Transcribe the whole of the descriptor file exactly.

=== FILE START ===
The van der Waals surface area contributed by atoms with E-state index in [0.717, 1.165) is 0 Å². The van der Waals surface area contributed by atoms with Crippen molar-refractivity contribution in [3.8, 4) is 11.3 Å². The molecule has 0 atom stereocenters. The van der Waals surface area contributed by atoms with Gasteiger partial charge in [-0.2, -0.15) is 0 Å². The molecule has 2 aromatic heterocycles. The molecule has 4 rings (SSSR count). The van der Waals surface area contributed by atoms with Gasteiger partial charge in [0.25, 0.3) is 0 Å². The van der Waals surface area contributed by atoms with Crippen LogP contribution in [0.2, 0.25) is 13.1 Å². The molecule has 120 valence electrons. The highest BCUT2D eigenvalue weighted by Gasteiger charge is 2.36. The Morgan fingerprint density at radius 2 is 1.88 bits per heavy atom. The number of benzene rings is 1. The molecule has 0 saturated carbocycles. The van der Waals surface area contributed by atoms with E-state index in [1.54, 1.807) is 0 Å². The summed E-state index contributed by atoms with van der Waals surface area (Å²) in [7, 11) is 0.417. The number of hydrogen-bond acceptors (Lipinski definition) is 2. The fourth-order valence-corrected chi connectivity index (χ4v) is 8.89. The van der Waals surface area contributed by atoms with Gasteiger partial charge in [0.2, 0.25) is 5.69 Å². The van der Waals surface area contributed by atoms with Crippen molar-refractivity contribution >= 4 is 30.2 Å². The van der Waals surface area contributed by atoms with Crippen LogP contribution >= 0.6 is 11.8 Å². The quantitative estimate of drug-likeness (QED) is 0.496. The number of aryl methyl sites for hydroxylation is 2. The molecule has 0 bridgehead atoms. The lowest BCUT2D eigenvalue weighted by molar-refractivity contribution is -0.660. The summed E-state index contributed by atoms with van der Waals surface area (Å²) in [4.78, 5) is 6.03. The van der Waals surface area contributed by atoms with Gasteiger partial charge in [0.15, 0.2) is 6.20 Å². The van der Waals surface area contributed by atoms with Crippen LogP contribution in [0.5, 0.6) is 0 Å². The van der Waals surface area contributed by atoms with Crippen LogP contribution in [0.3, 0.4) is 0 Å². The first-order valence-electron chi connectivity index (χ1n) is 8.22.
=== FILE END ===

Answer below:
The van der Waals surface area contributed by atoms with E-state index in [0.717, 1.165) is 0 Å². The van der Waals surface area contributed by atoms with Crippen molar-refractivity contribution in [3.8, 4) is 11.3 Å². The molecule has 0 atom stereocenters. The van der Waals surface area contributed by atoms with Gasteiger partial charge in [-0.2, -0.15) is 0 Å². The molecule has 2 aromatic heterocycles. The molecule has 4 rings (SSSR count). The van der Waals surface area contributed by atoms with Gasteiger partial charge in [0.25, 0.3) is 0 Å². The van der Waals surface area contributed by atoms with Crippen LogP contribution in [0.2, 0.25) is 13.1 Å². The molecule has 120 valence electrons. The highest BCUT2D eigenvalue weighted by Gasteiger charge is 2.36. The Morgan fingerprint density at radius 2 is 1.88 bits per heavy atom. The number of benzene rings is 1. The molecule has 0 saturated carbocycles. The van der Waals surface area contributed by atoms with E-state index in [1.54, 1.807) is 0 Å². The summed E-state index contributed by atoms with van der Waals surface area (Å²) in [7, 11) is 0.417. The number of hydrogen-bond acceptors (Lipinski definition) is 2. The fourth-order valence-corrected chi connectivity index (χ4v) is 8.89. The van der Waals surface area contributed by atoms with Gasteiger partial charge in [0.2, 0.25) is 5.69 Å². The van der Waals surface area contributed by atoms with Crippen molar-refractivity contribution >= 4 is 30.2 Å². The van der Waals surface area contributed by atoms with Crippen LogP contribution >= 0.6 is 11.8 Å². The quantitative estimate of drug-likeness (QED) is 0.496. The number of aryl methyl sites for hydroxylation is 2. The molecule has 0 bridgehead atoms. The lowest BCUT2D eigenvalue weighted by molar-refractivity contribution is -0.660. The summed E-state index contributed by atoms with van der Waals surface area (Å²) in [4.78, 5) is 6.03. The van der Waals surface area contributed by atoms with Gasteiger partial charge in [0.15, 0.2) is 6.20 Å². The van der Waals surface area contributed by atoms with Crippen LogP contribution in [0.5, 0.6) is 0 Å². The van der Waals surface area contributed by atoms with Crippen LogP contribution in [0.3, 0.4) is 0 Å². The first-order valence-electron chi connectivity index (χ1n) is 8.22.